Based on the title of this post, you might think that I’m delving into politics or the federal budget, but I’m not. Instead, I’ll start off with three little stories about Sarah and our family.
1. When Sarah and I were shopping for a house in 2007, we looked at a lot of them. We went to open houses, we scheduled visits to practically every house for sale within anything close to our price range in the area, and we even looked at houses somewhat outside of the area we wanted to live in.
Anyway, we found this perfect house. We both loved it. We were planning on having three kids and it had these wonderful bedrooms for three children. The master bedroom was just perfect in size and had a shower tall enough for me (I’m six foot five and a half). The basement was unfinished and completely open, as well as having a ceiling plenty tall for me to stand up in. The kitchen was wonderful and had an island and plenty of cupboard space for cooking supplies. It was in an area that wasn’t heavily populated, but we observed a couple houses nearby that had young children living there.
In other words, it was pretty close to exactly our dream house.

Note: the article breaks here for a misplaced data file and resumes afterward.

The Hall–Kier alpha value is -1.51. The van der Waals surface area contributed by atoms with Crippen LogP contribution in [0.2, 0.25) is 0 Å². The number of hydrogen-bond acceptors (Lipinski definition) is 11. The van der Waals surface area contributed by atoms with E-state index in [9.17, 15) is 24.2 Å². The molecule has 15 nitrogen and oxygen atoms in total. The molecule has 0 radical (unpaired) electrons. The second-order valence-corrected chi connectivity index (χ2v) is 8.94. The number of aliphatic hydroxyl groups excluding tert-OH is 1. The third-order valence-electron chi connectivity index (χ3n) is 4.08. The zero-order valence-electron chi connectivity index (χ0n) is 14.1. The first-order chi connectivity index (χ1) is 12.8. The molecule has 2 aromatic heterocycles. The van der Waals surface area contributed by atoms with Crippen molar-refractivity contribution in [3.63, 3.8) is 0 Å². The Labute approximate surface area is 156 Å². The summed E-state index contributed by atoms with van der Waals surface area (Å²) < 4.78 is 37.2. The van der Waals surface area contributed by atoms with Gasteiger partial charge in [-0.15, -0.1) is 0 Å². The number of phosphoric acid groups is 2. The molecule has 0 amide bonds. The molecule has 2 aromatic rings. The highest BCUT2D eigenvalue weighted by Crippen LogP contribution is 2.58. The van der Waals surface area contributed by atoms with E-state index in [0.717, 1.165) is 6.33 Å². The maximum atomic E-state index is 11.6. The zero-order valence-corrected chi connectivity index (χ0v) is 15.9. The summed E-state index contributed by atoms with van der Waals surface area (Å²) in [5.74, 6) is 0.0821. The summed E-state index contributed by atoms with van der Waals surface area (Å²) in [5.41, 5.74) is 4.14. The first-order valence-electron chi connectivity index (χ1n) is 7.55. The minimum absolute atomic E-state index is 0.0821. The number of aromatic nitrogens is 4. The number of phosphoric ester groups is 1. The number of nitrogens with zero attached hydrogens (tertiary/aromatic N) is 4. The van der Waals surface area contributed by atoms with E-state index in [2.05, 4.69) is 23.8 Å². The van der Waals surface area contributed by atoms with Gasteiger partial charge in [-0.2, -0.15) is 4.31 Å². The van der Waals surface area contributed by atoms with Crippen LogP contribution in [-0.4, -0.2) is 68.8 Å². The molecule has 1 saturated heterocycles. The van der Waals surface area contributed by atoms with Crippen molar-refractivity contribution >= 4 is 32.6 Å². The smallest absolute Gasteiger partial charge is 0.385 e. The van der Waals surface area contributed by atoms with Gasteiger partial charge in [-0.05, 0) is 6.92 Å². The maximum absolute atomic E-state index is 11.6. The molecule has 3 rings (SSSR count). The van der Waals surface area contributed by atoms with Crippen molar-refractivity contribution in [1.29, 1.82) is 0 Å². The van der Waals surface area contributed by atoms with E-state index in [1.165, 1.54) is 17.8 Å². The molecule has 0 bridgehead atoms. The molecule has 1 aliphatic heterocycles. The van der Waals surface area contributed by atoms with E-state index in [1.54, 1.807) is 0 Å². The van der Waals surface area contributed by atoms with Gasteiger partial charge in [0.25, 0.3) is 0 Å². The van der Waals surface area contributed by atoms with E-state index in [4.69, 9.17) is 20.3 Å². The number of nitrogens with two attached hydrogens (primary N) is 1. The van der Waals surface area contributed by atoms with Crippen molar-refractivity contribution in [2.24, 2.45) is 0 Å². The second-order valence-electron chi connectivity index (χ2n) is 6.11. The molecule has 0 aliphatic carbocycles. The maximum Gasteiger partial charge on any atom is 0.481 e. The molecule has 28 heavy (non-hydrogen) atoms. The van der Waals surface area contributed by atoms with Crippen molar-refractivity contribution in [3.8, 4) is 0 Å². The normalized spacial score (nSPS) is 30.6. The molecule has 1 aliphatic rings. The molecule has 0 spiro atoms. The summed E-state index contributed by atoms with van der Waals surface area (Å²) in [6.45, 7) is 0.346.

The drawback? It was a significant amount more than we were planning to spend – about $60,000 more. Another factor is that the square footage, if we finished the basement, would have been around 4,000 square feet.
My wife had spent time cleaning houses for others and she knew quite well that the time and cost invested in maintaining a home is almost directly proportional to the square footage of it. We also knew that property taxes were also highly related to the livable square footage of the house in that area, thanks to the assessor’s website.
In other words, we’d be spending many hours a week just on household maintenance and cleaning for this house, and our property taxes would end up being pretty high, too. We would be continually paying, with our time and energy and our money, for every square foot that we bought.